Friday 19 October 2018

Russia to send newer missile defence systems to Syria after fatal plane incident

It comes after a Russian military aircraft was downed by Syrian government missile defence systems in a friendly fire incident last week.

The Russian plane which was accidentally downed by Syrian forces (Marina Lystseva/AP)
The Russian plane which was accidentally downed by Syrian forces (Marina Lystseva/AP)

By Nataliya Vasilyeva, Associated Press

Russia will supply the Syrian government with more modern missile defence systems following last week’s downing of a Russian plane by Syria.

The Russian military aircraft was downed by Syrian government missile defence systems, killing all 15 people on board, in a friendly fire incident which sent regional tensions over the war-torn country soaring.

Russia laid the blame squarely on Israel, saying Israeli fighter jets had pushed the Russian plane into the line of Syria’s fire.

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A computer simulation purports to show Israeli jets near to the Russian reconnaissance plane shown in red before it was accidentally shot down (Russian Defence Ministry Press Service via AP)

Shortly before the downing, Israeli strikes had hit targets inside Syria, reportedly preventing an arms shipment going to the Iranian-backed militant Hezbollah group.

Russia launched its campaign in Syria to support President Bashar Assad in 2015, and though the involvement turned the tide of war in favour of Syrian government forces, Moscow has since tried to play a careful balancing act, maintaining good ties both with Iran and Israel.

For its part, Israel is wary of Iran’s growing influence in Syria, which is bringing its archenemy closer to its borders.

Last week’s downing has put Russia’s relationship with Israel to the test.

President Vladimir Putin initially struck a reconciliatory note, blaming the downing on a “chain of tragic, fatal circumstances”.

But the Russian military came out on Sunday renewing the accusations against Israel.

Russian officials said Syria’s outdated S-200 systems were not sophisticated enough to identify the Russian plane as a friendly one.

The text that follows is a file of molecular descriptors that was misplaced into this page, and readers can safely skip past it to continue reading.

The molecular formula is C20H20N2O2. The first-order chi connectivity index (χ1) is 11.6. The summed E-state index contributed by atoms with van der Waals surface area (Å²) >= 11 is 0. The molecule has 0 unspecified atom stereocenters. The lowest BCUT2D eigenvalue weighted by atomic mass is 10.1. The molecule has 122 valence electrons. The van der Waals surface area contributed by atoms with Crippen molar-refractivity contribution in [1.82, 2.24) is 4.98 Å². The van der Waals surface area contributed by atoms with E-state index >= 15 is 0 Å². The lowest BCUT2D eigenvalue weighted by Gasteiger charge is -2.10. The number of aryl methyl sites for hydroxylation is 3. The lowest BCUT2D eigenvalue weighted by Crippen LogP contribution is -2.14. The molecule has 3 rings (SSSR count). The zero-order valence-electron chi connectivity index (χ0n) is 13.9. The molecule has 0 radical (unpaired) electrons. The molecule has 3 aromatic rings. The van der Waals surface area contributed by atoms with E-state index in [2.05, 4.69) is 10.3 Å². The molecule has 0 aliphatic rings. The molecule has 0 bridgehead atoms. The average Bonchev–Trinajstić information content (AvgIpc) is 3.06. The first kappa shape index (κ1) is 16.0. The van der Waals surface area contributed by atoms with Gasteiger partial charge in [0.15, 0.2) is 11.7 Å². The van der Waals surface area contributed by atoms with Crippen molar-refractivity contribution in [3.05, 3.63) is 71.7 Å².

Monday’s statement from Russian defence minister Sergei Shoigu said Russia will send the S-300 missile defence systems to Syria within the next two weeks.

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The Russian air defence system missile system Antey 2500, or S-300 VM (Ivan Sekretarev/AP)

Earlier in the war, Russia suspended a supply of S-300s, which Israel feared Syria could use against it.

Mr Shoigu said Russia is now going to go ahead with the shipment because “the situation has changed, and it’s not our fault”.

He also said that Russia would start to electronically jam aircraft flying in to attack targets in Syria.

“We are convinced that these measures will calm down some hotheads and keep them from careless actions which pose a threat to our troops,” Mr Shoigu said.

Russian deputy foreign minister Mikhail Bogdanov told Russian news agencies that supplying S-300s to Syria is Russia’s “own right” and expressed confidence that this would not hurt ties with Israel.

The Kremlin said Russia’s decision was not targeted against anyone and only serves to protect Russian troops in Syria.

Spokesman Dmitry Peskov told reporters that recent findings by the Russian military showed an Israeli jet “deliberately” pushed the Russian Il-20 into the line of fire, enabling its downing.

The Trump administration warned Russia that supplying Syria with the advanced missile defence system would be a “major mistake” and should be reconsidered.

It also said US forces will not leave Syria until Iran leaves.

National security adviser John Bolton said that delivery of the Russian S-300 would be a “significant escalation” in already high tensions in the region.

Press Association

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